National Academies: “Review of Progress Toward Implementing the Decadal Strategy for Earth Observation from Space,” meeting four
(continues Friday)

CSIS: “U.S. Allies and Global Tech Competition”
9:30 - 10:15 am

FERC: Joint meeting of the Nuclear Regulatory Commission and FERC
10:00 - 1:00 pm

Senate: Hearing to review the nomination of Courtney O’Donnell to be US Permanent Representative to the UN Educational, Scientific, and Cultural Organization
10:00 am, Foreign Relations Committee

RAND: “Where Are Americans Reporting UFOs?”
12:00 - 1:00 pm

Hoover Institution: “The Stanford Emerging Tech Review | DC Launch”
4:00 - 5:30 pm

Friday, January 26

No events start today.

Sunday, January 28

American Meteorological Society: 104th annual meeting
(continues through Thursday)

Monday, January 29

National Academies: “Workshop on Advancing Antiracism, Diversity, Equity, and Inclusion in STEMM Organizations: Current Context and Challenges”
(continues Tuesday)

National Academies: “Committee to Assess NASA Science Activation 2.0,” meeting two
(continues Tuesday)

Know of an upcoming science policy event either inside or outside the Beltway? Email us at fyi@aip.org.

Around the Web

News and views currently in circulation. Links do not imply endorsement.

White House

White House: US, Japan, and Republic of Korea launch cutting-edge quantum collaboration
White House: Readout of White House meeting on competition policy and AI
OSTP: Addressing contaminants of emerging concern through coordinated federal research (report)

Congress

Statecraft: How to pass the CHIPS and Science Act (interview with Gerry Petrella)
New York Times: A reporter’s journey into how the US funded the bomb
Sen. Chris Coons (D-DE): Democrats introduce carbon dioxide removal legislation
Sen. Gary Peters (D-MI): Bipartisan bill introduced to require government agencies to share code

Science, Society, and the Economy

Issues in Science and Technology: In 11 essays, social scientists and humanities experts explore how to harness the interaction between AI and society
American Enterprise Institute: AEI announces new Center for Technology, Science, and Energy
Science: Time to support Indigenous science (perspective by Robin Wall Kimmerer and Kyle Artelle)
New York Times: What we do to the Moon will transform it forever (perspective by Rebecca Boyle)
Wall Street Journal: These Netflix documentaries are hits. Scientists hate them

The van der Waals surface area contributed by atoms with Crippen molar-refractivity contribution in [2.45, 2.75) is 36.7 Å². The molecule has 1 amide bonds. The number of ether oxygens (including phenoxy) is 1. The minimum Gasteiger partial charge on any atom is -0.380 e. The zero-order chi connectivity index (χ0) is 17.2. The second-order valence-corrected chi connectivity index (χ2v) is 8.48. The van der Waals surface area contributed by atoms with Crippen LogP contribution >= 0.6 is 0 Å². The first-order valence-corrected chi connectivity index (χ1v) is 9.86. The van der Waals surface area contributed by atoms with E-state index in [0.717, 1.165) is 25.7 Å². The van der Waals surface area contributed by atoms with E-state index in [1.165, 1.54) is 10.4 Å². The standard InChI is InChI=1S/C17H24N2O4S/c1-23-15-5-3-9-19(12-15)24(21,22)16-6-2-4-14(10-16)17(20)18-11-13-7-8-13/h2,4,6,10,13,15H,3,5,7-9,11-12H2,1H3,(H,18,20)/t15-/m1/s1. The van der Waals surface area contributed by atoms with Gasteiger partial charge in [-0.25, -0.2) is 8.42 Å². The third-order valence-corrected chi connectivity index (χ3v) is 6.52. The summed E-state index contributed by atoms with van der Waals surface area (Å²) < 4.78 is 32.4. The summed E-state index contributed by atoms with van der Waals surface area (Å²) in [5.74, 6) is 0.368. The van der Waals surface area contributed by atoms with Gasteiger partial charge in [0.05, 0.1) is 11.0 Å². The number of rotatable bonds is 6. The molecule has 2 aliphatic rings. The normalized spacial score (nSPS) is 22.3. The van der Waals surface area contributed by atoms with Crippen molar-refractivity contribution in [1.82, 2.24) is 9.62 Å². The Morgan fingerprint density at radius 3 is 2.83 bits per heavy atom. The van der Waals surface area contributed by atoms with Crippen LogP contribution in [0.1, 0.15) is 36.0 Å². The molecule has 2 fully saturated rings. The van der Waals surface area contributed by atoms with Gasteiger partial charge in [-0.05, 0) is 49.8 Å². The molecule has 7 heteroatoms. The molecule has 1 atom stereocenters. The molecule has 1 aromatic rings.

Education and Workforce

Chalkbeat: New lawsuit targets program to diversify NY’s college STEM majors
GAO: VA should provide additional information to its staff and schools on the Rogers STEM Scholarship (report)
Tampa Bay Times: Without reforms and shifts, STEM majors will continue to be oversold (perspective by John Skrentny)
Science: Uprooted Ukrainian scientists may never return from their new research homes

Research Management

The Hill: Managing emerging technology at DOE (interview with Helena Fu)
Scholarly Kitchen: Society publishers respond to Plan S ‘Towards Responsible Publishing’ proposal
American Nuclear Society: A more open future for nuclear research
Nature: The open-science movement for sharing laboratory materials gains momentum
Science: Paper mills are bribing editors at scholarly journals, Science investigation finds
Nature: Science’s fake-paper problem: High-profile effort will tackle paper mills
Association of Research Libraries: Institutions selected to pilot development of scalable data-management infrastructure
Emerging Technology Observatory: Profiling research institutions with the Map of Science, part 2: Research across America (report)

Labs and Facilities

Nature: US particle physicists want to build a muon collider — Europe should pitch in (editorial)
Research Professional: UK National Physical Laboratory set to be upgraded with new neutron measurement facility
DOE: DOE cites Stanford University for worker safety and health program violations
DOE: Independent assessment of management of nuclear safety issues at Los Alamos National Lab (report)
Fermilab: PIP-II team successfully transports first cryomodule between UK and Fermilab
Fermilab: UK delegation visits Fermilab to collaborate on quantum network research
Fermilab: Fermilab completes unique set of magnets for accelerator upgrade at Oak Ridge
PPPL: New space for building ultra-powerful magnets launches
NREL: New facility will accelerate lab-scale innovations for scale-up and industry adoption